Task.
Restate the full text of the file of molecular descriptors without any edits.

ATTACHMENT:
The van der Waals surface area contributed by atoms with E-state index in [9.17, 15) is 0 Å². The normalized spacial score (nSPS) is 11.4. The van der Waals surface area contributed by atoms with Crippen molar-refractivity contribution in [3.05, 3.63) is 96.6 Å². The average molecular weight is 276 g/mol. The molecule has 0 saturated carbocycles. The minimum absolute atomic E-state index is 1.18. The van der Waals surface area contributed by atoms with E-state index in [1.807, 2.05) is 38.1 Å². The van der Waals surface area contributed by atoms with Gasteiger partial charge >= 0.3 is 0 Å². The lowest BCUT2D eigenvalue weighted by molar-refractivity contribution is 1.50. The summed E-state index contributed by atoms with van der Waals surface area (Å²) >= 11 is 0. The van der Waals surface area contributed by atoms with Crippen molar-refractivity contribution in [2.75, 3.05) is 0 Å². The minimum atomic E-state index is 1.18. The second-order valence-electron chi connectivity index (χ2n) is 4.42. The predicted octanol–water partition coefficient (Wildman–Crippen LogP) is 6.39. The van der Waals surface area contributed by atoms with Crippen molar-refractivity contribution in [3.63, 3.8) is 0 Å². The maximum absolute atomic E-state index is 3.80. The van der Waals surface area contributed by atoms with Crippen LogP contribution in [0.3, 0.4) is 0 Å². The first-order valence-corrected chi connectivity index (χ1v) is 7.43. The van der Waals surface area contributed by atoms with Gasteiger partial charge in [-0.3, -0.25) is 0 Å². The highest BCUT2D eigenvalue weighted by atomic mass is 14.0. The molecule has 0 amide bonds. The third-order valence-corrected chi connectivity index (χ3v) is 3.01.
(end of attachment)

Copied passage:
The van der Waals surface area contributed by atoms with E-state index in [9.17, 15) is 0 Å². The normalized spacial score (nSPS) is 11.4. The van der Waals surface area contributed by atoms with Crippen molar-refractivity contribution in [3.05, 3.63) is 96.6 Å². The average molecular weight is 276 g/mol. The molecule has 0 saturated carbocycles. The minimum absolute atomic E-state index is 1.18. The van der Waals surface area contributed by atoms with E-state index in [1.807, 2.05) is 38.1 Å². The van der Waals surface area contributed by atoms with Gasteiger partial charge >= 0.3 is 0 Å². The lowest BCUT2D eigenvalue weighted by molar-refractivity contribution is 1.50. The summed E-state index contributed by atoms with van der Waals surface area (Å²) >= 11 is 0. The van der Waals surface area contributed by atoms with Crippen molar-refractivity contribution in [2.75, 3.05) is 0 Å². The minimum atomic E-state index is 1.18. The second-order valence-electron chi connectivity index (χ2n) is 4.42. The predicted octanol–water partition coefficient (Wildman–Crippen LogP) is 6.39. The van der Waals surface area contributed by atoms with Crippen molar-refractivity contribution in [3.63, 3.8) is 0 Å². The maximum absolute atomic E-state index is 3.80. The van der Waals surface area contributed by atoms with Crippen LogP contribution in [0.3, 0.4) is 0 Å². The first-order valence-corrected chi connectivity index (χ1v) is 7.43. The van der Waals surface area contributed by atoms with Gasteiger partial charge in [-0.3, -0.25) is 0 Å². The highest BCUT2D eigenvalue weighted by atomic mass is 14.0. The molecule has 0 amide bonds. The third-order valence-corrected chi connectivity index (χ3v) is 3.01.